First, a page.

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Postby RimBlock » Mon, 01 Apr 2013 9:41 am

x9200 wrote:Thanks RB. I was hoping for a response like this. What is the benefit for the OS seeing the resource as a physical disk rather than a file system? If this is for a shared spaced (it seems so to me) than the ability of OS to handle a specific FS will still determine the availability of the "device" over the network.


The difference is having the computer believe it has a directly connected disk of a size determined by the storage server from a pool of storage. It can do everything that is can with a physical disk connected to the machine but is using the fabric (GbE / IB / FC) instead of SATA to communicate.

iSCSI:
Storage server: 5GB raid5 (raidz etc) storage.
- 2TB to Windows Server (formatted to NTFS).
- 2TB to Linux server (formatted to ext3).
- 500GB to Windows desktop (formatted to NTFS).
- 500GB to Media PC (formatted to ext3).

None of those machines potentially would need a boot disk as they can boot from the iSCSI share using PXE (if they have a compatible network card). The space is assigned by the storage server and is a hard limit but can be increased if needed and available storage exists. Srinking is more tricky.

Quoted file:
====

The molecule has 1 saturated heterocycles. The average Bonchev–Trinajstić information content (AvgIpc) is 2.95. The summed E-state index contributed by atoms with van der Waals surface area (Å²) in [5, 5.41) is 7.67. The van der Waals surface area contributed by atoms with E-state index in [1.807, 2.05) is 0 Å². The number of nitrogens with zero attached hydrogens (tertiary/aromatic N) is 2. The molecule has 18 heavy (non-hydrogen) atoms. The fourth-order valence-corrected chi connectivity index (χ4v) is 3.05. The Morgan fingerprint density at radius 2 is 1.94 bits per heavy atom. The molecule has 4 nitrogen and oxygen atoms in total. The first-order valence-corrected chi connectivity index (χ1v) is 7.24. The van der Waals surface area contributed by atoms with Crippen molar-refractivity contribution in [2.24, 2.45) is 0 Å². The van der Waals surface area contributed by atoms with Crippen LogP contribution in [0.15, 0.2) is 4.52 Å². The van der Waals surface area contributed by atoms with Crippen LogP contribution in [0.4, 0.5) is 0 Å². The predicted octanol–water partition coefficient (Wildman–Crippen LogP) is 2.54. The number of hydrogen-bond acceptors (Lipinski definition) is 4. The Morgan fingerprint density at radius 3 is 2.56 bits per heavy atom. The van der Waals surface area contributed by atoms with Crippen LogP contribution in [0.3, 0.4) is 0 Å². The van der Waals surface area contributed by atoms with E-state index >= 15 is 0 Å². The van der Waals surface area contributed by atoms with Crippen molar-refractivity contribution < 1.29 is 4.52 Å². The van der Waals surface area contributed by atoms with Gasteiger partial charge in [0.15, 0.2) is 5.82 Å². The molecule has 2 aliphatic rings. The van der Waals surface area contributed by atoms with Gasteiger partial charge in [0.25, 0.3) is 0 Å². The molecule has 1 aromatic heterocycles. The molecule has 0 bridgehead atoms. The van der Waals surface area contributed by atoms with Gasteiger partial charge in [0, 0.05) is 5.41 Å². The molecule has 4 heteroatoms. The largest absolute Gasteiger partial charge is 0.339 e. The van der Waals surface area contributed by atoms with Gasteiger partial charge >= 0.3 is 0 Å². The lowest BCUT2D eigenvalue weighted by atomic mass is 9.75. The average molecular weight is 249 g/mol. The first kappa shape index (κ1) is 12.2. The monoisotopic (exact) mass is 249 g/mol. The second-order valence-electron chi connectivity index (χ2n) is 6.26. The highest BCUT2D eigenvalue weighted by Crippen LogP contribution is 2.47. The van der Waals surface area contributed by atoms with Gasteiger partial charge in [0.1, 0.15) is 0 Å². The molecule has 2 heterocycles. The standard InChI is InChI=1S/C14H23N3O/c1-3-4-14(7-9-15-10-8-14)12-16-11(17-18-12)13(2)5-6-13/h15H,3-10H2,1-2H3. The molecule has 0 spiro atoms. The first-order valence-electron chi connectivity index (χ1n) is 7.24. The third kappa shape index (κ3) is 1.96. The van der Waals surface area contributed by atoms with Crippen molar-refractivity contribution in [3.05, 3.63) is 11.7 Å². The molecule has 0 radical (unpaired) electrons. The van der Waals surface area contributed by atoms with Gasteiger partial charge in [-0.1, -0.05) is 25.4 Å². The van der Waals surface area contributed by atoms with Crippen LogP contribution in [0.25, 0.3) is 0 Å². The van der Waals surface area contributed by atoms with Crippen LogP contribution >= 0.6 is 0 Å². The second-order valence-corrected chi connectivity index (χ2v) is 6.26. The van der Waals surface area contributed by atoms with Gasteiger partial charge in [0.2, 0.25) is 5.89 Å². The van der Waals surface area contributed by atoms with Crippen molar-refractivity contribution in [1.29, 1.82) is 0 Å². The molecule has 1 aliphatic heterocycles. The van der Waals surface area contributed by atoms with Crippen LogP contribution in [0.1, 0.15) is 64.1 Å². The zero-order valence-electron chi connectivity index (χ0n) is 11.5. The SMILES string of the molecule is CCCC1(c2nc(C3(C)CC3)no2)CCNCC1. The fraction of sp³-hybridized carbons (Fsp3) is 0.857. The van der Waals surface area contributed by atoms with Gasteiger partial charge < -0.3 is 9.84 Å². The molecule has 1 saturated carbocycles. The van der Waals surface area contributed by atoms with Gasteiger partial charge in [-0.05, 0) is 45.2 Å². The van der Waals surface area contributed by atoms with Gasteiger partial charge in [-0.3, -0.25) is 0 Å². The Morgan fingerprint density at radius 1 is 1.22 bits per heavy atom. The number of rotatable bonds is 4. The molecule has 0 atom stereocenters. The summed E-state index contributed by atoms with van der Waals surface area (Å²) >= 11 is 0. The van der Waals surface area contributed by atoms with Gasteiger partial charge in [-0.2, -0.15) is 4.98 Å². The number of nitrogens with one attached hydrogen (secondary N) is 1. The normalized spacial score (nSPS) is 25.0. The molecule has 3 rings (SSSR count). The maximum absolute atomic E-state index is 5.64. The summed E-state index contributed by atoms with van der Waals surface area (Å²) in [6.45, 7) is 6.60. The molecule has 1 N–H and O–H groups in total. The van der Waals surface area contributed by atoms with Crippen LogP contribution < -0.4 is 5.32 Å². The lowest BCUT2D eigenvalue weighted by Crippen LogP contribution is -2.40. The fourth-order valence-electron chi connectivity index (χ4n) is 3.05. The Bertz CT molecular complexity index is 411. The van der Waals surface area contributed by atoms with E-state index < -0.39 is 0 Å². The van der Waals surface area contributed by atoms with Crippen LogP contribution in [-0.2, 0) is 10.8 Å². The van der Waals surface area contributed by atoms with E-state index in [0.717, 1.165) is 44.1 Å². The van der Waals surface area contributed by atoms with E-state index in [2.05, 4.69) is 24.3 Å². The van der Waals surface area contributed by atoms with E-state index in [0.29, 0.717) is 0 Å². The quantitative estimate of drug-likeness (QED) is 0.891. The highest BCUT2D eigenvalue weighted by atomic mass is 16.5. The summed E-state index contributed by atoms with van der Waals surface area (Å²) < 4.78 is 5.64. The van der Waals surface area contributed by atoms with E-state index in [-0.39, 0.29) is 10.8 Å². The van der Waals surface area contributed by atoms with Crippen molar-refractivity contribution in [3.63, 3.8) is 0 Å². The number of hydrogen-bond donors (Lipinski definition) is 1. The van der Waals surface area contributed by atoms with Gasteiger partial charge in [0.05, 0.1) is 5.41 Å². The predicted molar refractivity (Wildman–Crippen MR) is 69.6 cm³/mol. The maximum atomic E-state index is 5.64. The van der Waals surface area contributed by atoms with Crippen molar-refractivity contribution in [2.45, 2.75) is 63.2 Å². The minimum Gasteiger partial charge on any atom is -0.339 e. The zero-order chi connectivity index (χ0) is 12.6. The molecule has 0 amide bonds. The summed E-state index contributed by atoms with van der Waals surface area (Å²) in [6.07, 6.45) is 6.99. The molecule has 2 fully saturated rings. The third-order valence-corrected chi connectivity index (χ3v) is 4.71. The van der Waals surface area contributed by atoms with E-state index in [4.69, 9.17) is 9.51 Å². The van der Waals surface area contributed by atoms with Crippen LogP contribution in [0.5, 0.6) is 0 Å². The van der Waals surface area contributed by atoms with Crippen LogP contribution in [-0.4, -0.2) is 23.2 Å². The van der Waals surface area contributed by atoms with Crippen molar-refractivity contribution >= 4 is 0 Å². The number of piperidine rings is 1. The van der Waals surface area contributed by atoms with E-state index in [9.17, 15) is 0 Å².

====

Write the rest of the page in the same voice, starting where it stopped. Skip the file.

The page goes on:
NFS:
Storage server: 5GB raid5 (raidz etc) storage.
- 5TB to Windows Server.
- 5TB to Linux server.
- 5TB to Windows desktop.
- 5TB to Media PC.

No remote boot so each machine would still need a boot drive. Storage is shared so one machine could take up all the storage and leave the others with none. Reclaimation of freed up space is instant without any backend manipulation.

As you quite rightly mention, remote PXE boot is great but moves the failure point from the SATA interface / cabling (usually pretty stable) to the network which may be a little less stable and more prone to contention. I ran my iSCSI traffic on a vLAN and on a dedicated network port for each machine using it to help avoid contention. LACP and a multi port network card can help on the storage server as it will load balance connections over the separate ports (it does not combine the ports to make a 'fat pipe'). This means that 4 consumers would each get a 1Gbit connection if the server had a quad nic with LACP enabled on it and the switch it connected to. One machine connecting would still only get a single 1Gb connection with the other 3x 1Gb connection not being used.